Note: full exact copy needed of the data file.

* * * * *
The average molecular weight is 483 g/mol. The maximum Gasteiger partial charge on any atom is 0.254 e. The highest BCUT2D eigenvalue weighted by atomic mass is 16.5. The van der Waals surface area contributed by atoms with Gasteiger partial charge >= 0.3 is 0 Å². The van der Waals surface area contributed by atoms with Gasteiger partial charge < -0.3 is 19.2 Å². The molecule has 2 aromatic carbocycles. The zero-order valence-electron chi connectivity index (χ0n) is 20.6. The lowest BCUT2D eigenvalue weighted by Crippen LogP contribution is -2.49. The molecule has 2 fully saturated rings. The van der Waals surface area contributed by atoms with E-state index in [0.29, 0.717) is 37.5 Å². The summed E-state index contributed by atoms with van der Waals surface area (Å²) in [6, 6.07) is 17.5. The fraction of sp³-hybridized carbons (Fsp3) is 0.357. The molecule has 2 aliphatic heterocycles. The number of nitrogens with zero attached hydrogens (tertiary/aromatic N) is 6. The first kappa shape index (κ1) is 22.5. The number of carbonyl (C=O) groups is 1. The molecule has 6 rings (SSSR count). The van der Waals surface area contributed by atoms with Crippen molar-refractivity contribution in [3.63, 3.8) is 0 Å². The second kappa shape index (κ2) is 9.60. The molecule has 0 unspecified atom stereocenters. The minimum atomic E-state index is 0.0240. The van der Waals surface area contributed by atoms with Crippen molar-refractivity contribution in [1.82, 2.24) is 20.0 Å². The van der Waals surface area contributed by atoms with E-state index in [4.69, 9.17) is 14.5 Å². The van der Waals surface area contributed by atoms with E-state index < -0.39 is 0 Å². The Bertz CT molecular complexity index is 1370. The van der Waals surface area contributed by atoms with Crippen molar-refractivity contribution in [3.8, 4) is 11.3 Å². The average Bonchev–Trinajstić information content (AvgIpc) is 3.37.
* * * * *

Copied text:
The average molecular weight is 483 g/mol. The maximum Gasteiger partial charge on any atom is 0.254 e. The highest BCUT2D eigenvalue weighted by atomic mass is 16.5. The van der Waals surface area contributed by atoms with Gasteiger partial charge >= 0.3 is 0 Å². The van der Waals surface area contributed by atoms with Gasteiger partial charge < -0.3 is 19.2 Å². The molecule has 2 aromatic carbocycles. The zero-order valence-electron chi connectivity index (χ0n) is 20.6. The lowest BCUT2D eigenvalue weighted by Crippen LogP contribution is -2.49. The molecule has 2 fully saturated rings. The van der Waals surface area contributed by atoms with E-state index in [0.29, 0.717) is 37.5 Å². The summed E-state index contributed by atoms with van der Waals surface area (Å²) in [6, 6.07) is 17.5. The fraction of sp³-hybridized carbons (Fsp3) is 0.357. The molecule has 2 aliphatic heterocycles. The number of nitrogens with zero attached hydrogens (tertiary/aromatic N) is 6. The first kappa shape index (κ1) is 22.5. The number of carbonyl (C=O) groups is 1. The molecule has 6 rings (SSSR count). The van der Waals surface area contributed by atoms with Crippen molar-refractivity contribution in [3.63, 3.8) is 0 Å². The second kappa shape index (κ2) is 9.60. The molecule has 0 unspecified atom stereocenters. The minimum atomic E-state index is 0.0240. The van der Waals surface area contributed by atoms with Crippen molar-refractivity contribution in [1.82, 2.24) is 20.0 Å². The van der Waals surface area contributed by atoms with E-state index in [4.69, 9.17) is 14.5 Å². The van der Waals surface area contributed by atoms with E-state index < -0.39 is 0 Å². The Bertz CT molecular complexity index is 1370. The van der Waals surface area contributed by atoms with Crippen molar-refractivity contribution in [3.8, 4) is 11.3 Å². The average Bonchev–Trinajstić information content (AvgIpc) is 3.37.